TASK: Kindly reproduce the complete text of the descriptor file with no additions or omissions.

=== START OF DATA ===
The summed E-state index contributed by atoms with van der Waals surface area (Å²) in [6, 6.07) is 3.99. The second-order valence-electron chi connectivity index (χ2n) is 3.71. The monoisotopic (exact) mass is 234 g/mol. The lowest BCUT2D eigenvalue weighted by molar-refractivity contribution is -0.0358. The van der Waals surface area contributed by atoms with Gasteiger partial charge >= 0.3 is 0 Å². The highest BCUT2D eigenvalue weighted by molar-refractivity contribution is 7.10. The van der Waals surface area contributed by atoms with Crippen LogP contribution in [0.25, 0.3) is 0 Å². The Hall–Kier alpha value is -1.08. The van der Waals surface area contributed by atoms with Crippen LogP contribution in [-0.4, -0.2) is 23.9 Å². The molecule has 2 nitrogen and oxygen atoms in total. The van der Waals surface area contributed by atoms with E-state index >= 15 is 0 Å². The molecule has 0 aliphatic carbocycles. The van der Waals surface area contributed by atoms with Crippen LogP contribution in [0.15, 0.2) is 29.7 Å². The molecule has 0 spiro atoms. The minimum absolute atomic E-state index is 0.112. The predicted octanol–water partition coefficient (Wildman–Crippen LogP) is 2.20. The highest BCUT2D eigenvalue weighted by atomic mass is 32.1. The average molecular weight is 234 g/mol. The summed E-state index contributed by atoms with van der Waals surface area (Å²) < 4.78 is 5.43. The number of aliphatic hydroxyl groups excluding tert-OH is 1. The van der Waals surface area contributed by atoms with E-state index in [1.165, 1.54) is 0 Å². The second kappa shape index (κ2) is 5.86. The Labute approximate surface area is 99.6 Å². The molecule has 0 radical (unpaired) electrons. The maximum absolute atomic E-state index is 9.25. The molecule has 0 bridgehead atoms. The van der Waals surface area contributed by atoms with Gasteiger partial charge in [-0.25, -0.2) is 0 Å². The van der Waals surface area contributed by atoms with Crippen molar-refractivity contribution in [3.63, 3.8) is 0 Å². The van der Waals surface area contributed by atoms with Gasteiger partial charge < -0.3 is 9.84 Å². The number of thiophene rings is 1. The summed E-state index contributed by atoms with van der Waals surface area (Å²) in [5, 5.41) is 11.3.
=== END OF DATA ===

The summed E-state index contributed by atoms with van der Waals surface area (Å²) in [6, 6.07) is 3.99. The second-order valence-electron chi connectivity index (χ2n) is 3.71. The monoisotopic (exact) mass is 234 g/mol. The lowest BCUT2D eigenvalue weighted by molar-refractivity contribution is -0.0358. The van der Waals surface area contributed by atoms with Gasteiger partial charge >= 0.3 is 0 Å². The highest BCUT2D eigenvalue weighted by molar-refractivity contribution is 7.10. The van der Waals surface area contributed by atoms with Crippen LogP contribution in [0.25, 0.3) is 0 Å². The Hall–Kier alpha value is -1.08. The van der Waals surface area contributed by atoms with Crippen LogP contribution in [-0.4, -0.2) is 23.9 Å². The molecule has 2 nitrogen and oxygen atoms in total. The van der Waals surface area contributed by atoms with E-state index >= 15 is 0 Å². The molecule has 0 aliphatic carbocycles. The van der Waals surface area contributed by atoms with Crippen LogP contribution in [0.15, 0.2) is 29.7 Å². The molecule has 0 spiro atoms. The minimum absolute atomic E-state index is 0.112. The predicted octanol–water partition coefficient (Wildman–Crippen LogP) is 2.20. The highest BCUT2D eigenvalue weighted by atomic mass is 32.1. The average molecular weight is 234 g/mol. The summed E-state index contributed by atoms with van der Waals surface area (Å²) < 4.78 is 5.43. The number of aliphatic hydroxyl groups excluding tert-OH is 1. The van der Waals surface area contributed by atoms with E-state index in [1.165, 1.54) is 0 Å². The second kappa shape index (κ2) is 5.86. The Labute approximate surface area is 99.6 Å². The molecule has 0 radical (unpaired) electrons. The maximum absolute atomic E-state index is 9.25. The molecule has 0 bridgehead atoms. The van der Waals surface area contributed by atoms with Gasteiger partial charge in [-0.25, -0.2) is 0 Å². The van der Waals surface area contributed by atoms with Crippen molar-refractivity contribution in [3.63, 3.8) is 0 Å². The van der Waals surface area contributed by atoms with Gasteiger partial charge < -0.3 is 9.84 Å². The number of thiophene rings is 1. The summed E-state index contributed by atoms with van der Waals surface area (Å²) in [5, 5.41) is 11.3.